|Interest Rates are going up, but don't panic!!|
|Tuesday April 12, 2011 10:06 AM|
The press tends to sensationalize any changes in mortgage rates.
Over the past few days a number of financial institutions have raised their FIXED interest rates.
FIXED rate pricing follows the bond market; therefore, they often fluctuate. Our current rates are similar to the rates of February 2011, so don't panic.
The Canadian government plays a central role in the FIXED mortgage rate market, specifically the price of government bonds and these interest rates are influenced by the bond yield (the percentage return an investor will receive).
Bonds are typically considered safer investments than stocks, especially Government bonds, and when the stock market is booming investors most likely make a higher return on investment in equities, which means there is a lower demand for bonds. Bonds then decline in value and their yields increase. On the other hand, when the Canadian economy becomes less stable and stocks do not look as enticing, the demand for bonds increases and their yields decrease.
Remember VARIABLE interest rates are linked to the Bank's Prime lending rate. For example, you may have a mortgage with a rate of Prime - 0.6%. Prime is now 3% so the current interest rate on your mortgage is 2.4%.
Financial institutions base their Prime interest rate on Bank of Canada's overnight lending rate. BOC meets eight times yearly to establish this rate and there are many factors affecting their decision. SOme of the factors they consider are inflation and the vaule of the Canadian dollar.
Click here for BOC meeting dates.
|Interest Rates Likely to start Climbing by July|
|Thursday April 07, 2011 02:34 PM|
Article by Benjamin Tal
Deputy Chief Economist. CIBC World Markets
Canada's fourth quarter growth rate of 3.3% hints of a robust start 2011. Final domestic demand accelerated to 4.7% with healthy gains in all categories except housing construction. Exports posted a more than 17% annualized gain. Corporate profits are 16% above year ago levels and businesses recorded an over 10% annualized gain in capital spending. Bottom-line improvements generally trigger an acceleration in employment growth, so we expect that another 30,000 will be added in February.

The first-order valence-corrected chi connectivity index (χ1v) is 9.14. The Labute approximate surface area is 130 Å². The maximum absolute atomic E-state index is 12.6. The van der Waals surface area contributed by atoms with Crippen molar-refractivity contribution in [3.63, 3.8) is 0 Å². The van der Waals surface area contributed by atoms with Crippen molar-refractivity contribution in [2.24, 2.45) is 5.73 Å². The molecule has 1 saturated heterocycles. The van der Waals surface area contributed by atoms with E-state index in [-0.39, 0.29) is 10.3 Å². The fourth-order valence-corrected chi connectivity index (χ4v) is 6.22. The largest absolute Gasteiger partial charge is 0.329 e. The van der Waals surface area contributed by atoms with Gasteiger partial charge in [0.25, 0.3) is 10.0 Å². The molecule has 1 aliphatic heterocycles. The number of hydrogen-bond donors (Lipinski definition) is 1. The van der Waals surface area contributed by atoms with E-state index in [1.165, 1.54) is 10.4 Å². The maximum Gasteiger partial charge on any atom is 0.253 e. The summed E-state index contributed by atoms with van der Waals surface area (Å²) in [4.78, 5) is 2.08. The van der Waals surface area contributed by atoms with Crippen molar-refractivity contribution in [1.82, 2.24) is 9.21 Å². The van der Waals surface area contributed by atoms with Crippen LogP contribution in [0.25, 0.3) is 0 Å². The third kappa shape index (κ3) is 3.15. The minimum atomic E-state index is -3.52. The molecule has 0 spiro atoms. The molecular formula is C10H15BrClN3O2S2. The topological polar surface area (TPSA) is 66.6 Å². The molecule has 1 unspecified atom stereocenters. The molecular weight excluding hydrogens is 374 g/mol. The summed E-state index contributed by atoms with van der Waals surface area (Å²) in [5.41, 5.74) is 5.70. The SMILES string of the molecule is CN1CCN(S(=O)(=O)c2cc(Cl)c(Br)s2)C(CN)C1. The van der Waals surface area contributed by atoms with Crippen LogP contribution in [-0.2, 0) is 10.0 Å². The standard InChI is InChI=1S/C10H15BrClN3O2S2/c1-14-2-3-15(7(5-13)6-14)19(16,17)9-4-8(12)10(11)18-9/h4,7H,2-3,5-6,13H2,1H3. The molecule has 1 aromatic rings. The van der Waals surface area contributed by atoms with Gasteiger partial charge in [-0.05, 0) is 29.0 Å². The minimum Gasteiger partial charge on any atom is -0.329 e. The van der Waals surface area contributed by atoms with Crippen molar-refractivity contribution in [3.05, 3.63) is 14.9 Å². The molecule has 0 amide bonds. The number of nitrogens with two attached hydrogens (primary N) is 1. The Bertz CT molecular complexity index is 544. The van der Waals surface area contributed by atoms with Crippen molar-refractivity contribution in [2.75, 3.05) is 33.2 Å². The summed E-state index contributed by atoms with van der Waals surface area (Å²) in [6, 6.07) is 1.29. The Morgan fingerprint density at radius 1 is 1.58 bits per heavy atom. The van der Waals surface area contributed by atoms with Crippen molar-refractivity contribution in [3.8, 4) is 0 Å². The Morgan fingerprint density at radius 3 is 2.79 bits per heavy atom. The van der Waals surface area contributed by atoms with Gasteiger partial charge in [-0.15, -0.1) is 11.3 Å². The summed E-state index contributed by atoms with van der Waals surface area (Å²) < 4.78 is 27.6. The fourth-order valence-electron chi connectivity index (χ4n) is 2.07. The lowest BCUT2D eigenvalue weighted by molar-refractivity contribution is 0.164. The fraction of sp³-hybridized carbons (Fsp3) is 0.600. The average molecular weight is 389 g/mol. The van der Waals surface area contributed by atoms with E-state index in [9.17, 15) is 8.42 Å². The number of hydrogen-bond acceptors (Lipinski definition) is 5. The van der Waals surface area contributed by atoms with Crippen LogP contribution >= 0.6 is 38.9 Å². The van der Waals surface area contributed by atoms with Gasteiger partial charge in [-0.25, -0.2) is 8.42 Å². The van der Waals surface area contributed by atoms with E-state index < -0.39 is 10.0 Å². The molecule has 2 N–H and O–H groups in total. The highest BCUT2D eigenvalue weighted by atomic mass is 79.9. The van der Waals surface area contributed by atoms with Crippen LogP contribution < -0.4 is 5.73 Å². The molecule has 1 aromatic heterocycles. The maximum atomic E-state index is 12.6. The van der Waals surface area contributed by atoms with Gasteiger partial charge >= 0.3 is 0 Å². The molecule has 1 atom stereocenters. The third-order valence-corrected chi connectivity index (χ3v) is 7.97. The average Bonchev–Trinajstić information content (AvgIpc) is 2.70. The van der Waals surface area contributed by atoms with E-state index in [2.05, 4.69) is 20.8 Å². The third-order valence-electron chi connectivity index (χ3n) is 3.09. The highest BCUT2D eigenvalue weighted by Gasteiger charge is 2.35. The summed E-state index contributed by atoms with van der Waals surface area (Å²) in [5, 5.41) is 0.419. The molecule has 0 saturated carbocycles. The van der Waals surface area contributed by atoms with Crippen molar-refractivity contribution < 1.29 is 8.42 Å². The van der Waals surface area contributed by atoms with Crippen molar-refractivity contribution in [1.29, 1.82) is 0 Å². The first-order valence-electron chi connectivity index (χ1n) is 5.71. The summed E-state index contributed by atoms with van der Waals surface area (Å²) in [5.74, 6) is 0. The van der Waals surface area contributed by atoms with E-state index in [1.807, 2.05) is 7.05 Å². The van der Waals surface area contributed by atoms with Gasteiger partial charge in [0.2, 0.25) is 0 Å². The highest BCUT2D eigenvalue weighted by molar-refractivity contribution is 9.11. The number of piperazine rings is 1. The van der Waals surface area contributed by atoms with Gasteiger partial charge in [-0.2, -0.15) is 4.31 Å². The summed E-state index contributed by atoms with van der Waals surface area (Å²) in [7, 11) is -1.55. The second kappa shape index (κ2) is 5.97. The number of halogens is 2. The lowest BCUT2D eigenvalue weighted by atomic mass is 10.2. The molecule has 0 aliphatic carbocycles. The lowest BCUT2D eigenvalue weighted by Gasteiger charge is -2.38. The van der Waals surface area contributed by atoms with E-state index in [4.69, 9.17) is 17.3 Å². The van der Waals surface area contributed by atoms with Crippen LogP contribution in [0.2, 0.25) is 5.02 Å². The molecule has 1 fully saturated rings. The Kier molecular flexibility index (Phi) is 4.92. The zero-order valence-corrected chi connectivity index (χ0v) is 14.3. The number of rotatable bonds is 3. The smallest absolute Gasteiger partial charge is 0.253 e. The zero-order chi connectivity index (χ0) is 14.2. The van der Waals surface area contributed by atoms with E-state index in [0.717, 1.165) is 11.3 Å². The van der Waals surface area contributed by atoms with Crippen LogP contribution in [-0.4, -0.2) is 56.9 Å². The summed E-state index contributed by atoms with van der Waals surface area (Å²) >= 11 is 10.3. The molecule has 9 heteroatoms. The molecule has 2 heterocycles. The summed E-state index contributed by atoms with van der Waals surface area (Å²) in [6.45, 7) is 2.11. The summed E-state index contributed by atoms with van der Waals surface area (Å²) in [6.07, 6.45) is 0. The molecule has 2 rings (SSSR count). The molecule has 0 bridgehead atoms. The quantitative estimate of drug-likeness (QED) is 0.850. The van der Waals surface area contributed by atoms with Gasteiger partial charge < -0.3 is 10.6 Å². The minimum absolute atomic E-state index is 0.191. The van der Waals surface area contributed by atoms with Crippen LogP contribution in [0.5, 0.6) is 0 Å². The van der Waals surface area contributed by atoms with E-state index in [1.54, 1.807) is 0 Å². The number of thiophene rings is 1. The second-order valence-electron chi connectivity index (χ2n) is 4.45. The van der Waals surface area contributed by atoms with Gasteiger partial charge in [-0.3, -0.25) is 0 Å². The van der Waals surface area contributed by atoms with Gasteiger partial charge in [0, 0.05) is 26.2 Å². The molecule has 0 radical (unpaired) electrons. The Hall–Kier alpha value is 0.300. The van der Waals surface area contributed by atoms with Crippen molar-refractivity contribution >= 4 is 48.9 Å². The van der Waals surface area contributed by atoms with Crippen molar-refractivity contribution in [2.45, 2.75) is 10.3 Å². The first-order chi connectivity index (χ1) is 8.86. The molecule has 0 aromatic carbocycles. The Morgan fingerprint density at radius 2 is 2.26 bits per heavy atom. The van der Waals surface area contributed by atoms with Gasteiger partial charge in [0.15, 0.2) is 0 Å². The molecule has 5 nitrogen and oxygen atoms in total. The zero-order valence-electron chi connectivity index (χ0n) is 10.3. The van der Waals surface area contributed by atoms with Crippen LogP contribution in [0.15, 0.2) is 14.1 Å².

Of course, none of this negates the potential headwinds that lie ahead. Government spending should decelerate with fiscal tightening, consumers will push the savings rate even higher as borrowing costs rise and exports will feel the deceleration we expect in the global economy through 2011. Still, Canada is compared to countries that rely on imported oil or have larger fiscal imbalances.
Interest rates likely to start climbing by July
While we expect growth to slow after such a robust first quarter, our expectation is that Bank of Canada will begin raising rates by July.
|Fixed or Variable Rate?|
|Friday April 01, 2011 10:33 AM|
No Simple Answers for New Home Buyers
Paul Barker, Postmedia News • Mar. 30, 2011 |
Do you lock in or go variable? With mortgage rates tantalizingly low it is easy to see why so many people prefer the latter, but that could change if the rates start to rise.
Maria Dominelli, a mortgage specialist with independent mortgage brokerage firm Invis in Victoria, B.C., says deciding which route to choose depends on an individual or couple's short-and long-term goals, the amount of debt being carried and their overall tolerance to risk.
"I always ask clients whether they can afford to ride the wave, because there will be waves," she says. "If you cannot afford an extra couple of hundred dollars a month if rates rise, it is not for you."
Contrary to what many might think, there is not a downside to locking in, says Laura Parsons, a mortgage expert with BMO Financial Group in Calgary.
"Do your homework and if you do lock in, do not look back," she says. "It depends on the person and what they can tolerate. Some people can't sleep at night because they're worried about what the rates are going to do. In that case, of course, a variable rate would not be suitable. You may want to just know what your mortgage rate is going to be for the next five years."
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